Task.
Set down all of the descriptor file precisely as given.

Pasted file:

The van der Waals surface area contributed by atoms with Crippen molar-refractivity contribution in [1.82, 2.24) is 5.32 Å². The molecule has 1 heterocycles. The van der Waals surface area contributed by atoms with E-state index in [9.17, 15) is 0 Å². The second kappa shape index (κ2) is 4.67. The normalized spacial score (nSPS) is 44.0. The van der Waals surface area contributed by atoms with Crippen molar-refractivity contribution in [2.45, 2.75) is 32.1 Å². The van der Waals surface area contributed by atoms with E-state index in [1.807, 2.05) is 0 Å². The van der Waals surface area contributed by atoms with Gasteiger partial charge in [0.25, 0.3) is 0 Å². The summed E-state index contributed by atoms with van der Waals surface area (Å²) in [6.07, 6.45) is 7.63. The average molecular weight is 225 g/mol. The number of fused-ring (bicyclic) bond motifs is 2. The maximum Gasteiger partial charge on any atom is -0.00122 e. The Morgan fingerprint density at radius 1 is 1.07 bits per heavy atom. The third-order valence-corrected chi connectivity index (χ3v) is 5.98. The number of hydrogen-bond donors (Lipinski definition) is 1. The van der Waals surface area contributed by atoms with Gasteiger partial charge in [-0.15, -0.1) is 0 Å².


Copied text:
The van der Waals surface area contributed by atoms with Crippen molar-refractivity contribution in [1.82, 2.24) is 5.32 Å². The molecule has 1 heterocycles. The van der Waals surface area contributed by atoms with E-state index in [9.17, 15) is 0 Å². The second kappa shape index (κ2) is 4.67. The normalized spacial score (nSPS) is 44.0. The van der Waals surface area contributed by atoms with Crippen molar-refractivity contribution in [2.45, 2.75) is 32.1 Å². The van der Waals surface area contributed by atoms with E-state index in [1.807, 2.05) is 0 Å². The van der Waals surface area contributed by atoms with Gasteiger partial charge in [0.25, 0.3) is 0 Å². The summed E-state index contributed by atoms with van der Waals surface area (Å²) in [6.07, 6.45) is 7.63. The average molecular weight is 225 g/mol. The number of fused-ring (bicyclic) bond motifs is 2. The maximum Gasteiger partial charge on any atom is -0.00122 e. The Morgan fingerprint density at radius 1 is 1.07 bits per heavy atom. The third-order valence-corrected chi connectivity index (χ3v) is 5.98. The number of hydrogen-bond donors (Lipinski definition) is 1. The van der Waals surface area contributed by atoms with Gasteiger partial charge in [-0.15, -0.1) is 0 Å².